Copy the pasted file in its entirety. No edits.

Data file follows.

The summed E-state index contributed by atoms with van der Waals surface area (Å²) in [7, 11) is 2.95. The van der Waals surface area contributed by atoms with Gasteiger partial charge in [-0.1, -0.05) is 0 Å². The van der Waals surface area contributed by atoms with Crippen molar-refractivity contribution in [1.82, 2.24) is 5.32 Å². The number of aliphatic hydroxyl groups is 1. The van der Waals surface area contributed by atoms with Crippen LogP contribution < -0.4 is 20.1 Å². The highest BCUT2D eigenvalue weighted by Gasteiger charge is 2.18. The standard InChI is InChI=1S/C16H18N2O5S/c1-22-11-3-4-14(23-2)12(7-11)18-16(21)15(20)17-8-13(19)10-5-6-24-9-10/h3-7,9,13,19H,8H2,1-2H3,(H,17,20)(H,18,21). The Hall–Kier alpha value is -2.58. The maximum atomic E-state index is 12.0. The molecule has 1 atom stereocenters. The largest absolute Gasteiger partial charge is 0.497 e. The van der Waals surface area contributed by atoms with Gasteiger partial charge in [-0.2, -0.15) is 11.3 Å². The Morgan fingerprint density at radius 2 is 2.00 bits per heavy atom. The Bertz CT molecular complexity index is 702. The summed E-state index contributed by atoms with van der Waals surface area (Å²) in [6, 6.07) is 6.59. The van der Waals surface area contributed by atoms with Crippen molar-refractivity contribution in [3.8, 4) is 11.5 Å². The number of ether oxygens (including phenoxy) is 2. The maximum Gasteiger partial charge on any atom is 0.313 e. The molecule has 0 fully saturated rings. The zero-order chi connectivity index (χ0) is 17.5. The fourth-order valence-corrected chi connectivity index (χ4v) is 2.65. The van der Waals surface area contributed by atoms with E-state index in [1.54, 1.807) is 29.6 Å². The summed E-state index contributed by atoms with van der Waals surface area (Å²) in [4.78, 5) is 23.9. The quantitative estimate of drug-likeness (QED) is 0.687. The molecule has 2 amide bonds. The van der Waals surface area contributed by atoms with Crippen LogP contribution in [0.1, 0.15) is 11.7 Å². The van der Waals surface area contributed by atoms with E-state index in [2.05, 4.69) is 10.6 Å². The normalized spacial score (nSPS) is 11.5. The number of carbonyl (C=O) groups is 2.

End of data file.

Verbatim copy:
The summed E-state index contributed by atoms with van der Waals surface area (Å²) in [7, 11) is 2.95. The van der Waals surface area contributed by atoms with Gasteiger partial charge in [-0.1, -0.05) is 0 Å². The van der Waals surface area contributed by atoms with Crippen molar-refractivity contribution in [1.82, 2.24) is 5.32 Å². The number of aliphatic hydroxyl groups is 1. The van der Waals surface area contributed by atoms with Crippen LogP contribution < -0.4 is 20.1 Å². The highest BCUT2D eigenvalue weighted by Gasteiger charge is 2.18. The standard InChI is InChI=1S/C16H18N2O5S/c1-22-11-3-4-14(23-2)12(7-11)18-16(21)15(20)17-8-13(19)10-5-6-24-9-10/h3-7,9,13,19H,8H2,1-2H3,(H,17,20)(H,18,21). The Hall–Kier alpha value is -2.58. The maximum atomic E-state index is 12.0. The molecule has 1 atom stereocenters. The largest absolute Gasteiger partial charge is 0.497 e. The van der Waals surface area contributed by atoms with Gasteiger partial charge in [-0.2, -0.15) is 11.3 Å². The Morgan fingerprint density at radius 2 is 2.00 bits per heavy atom. The Bertz CT molecular complexity index is 702. The summed E-state index contributed by atoms with van der Waals surface area (Å²) in [6, 6.07) is 6.59. The van der Waals surface area contributed by atoms with Crippen molar-refractivity contribution in [3.8, 4) is 11.5 Å². The number of ether oxygens (including phenoxy) is 2. The maximum Gasteiger partial charge on any atom is 0.313 e. The molecule has 0 fully saturated rings. The zero-order chi connectivity index (χ0) is 17.5. The fourth-order valence-corrected chi connectivity index (χ4v) is 2.65. The van der Waals surface area contributed by atoms with E-state index in [1.54, 1.807) is 29.6 Å². The summed E-state index contributed by atoms with van der Waals surface area (Å²) in [4.78, 5) is 23.9. The quantitative estimate of drug-likeness (QED) is 0.687. The molecule has 2 amide bonds. The van der Waals surface area contributed by atoms with Crippen LogP contribution in [0.1, 0.15) is 11.7 Å². The van der Waals surface area contributed by atoms with E-state index in [2.05, 4.69) is 10.6 Å². The normalized spacial score (nSPS) is 11.5. The number of carbonyl (C=O) groups is 2.